Judas stammered an agreement. The holy man had touched his father. But he seemed not at all bothered at his uncleanliness. Why this warmth?
The man spoke now directly to Judas. “And what is your name?”
Judas told him.
The man laughed again. “Judas, are you a builder like your father?”
Judas told him that he was.
“Judas. A good name. I myself am from the tribe of Judah. Well Judas, son of Simon the builder from Keiroth. My name is Jesus of Nazareth. I too am a builder, like my father. I have an offer for you, Judas. How would you like to follow me? Instead of building houses and buildings, we’ll build the kingdom of Heaven, here on Earth.
“What do you say?”
Judas’ breath caught in his throat. This holy man, this rabbi, wanted him to join? Judas had never been a particularly good student – always better at dealing with money than Moses. But below the confusion, below the questions, Judas felt a love burning. Deep within, he longed to say, Yes.
He turned to his father and was surprised to see tears in his eyes. His father nodded to him, embraced him.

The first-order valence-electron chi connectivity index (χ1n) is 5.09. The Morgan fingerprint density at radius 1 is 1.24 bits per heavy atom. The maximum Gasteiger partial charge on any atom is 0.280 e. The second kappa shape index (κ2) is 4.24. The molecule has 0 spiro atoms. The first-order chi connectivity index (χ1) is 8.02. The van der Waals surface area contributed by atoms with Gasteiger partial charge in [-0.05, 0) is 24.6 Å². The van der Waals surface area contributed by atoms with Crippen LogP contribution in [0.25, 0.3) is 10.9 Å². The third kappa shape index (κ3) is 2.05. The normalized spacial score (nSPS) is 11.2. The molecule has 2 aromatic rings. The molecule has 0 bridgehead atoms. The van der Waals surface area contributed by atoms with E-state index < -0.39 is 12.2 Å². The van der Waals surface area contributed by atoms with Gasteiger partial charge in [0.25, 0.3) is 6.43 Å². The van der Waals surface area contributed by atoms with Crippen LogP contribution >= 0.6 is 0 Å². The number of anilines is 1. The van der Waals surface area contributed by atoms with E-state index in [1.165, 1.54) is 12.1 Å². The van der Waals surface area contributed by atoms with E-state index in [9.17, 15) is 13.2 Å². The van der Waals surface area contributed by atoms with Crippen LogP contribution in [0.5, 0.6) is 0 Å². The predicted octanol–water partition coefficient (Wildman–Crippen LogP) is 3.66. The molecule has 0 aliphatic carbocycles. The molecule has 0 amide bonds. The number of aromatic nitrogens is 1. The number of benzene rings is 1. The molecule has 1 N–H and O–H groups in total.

Judas turned back to Jesus. “I say Yes, Rabbi. Let us build the kingdom of Heaven.”
Jesus clapped. “Excellent. You are from Keiroth? Then let’s call you the Iscariot.”
One of the men Judas realized was among the group of Jesus’ followers elbowed a man who had to be his brother. “Iscariot? Jesus went easy on him. Iscariot is way better than ‘Sons of Thunder.’
Jesus turned to his followers and gestured to Judas and a woman standing near the group of his followers. “We have some new friends. Judas called Iscariot and Mary of Magdala.”
And so Judas left his father and began to follow Jesus.
Read more about Judas in my book, Empathy for the Devil.
Empathy for the Devil releases on November 2. You can preorder it here.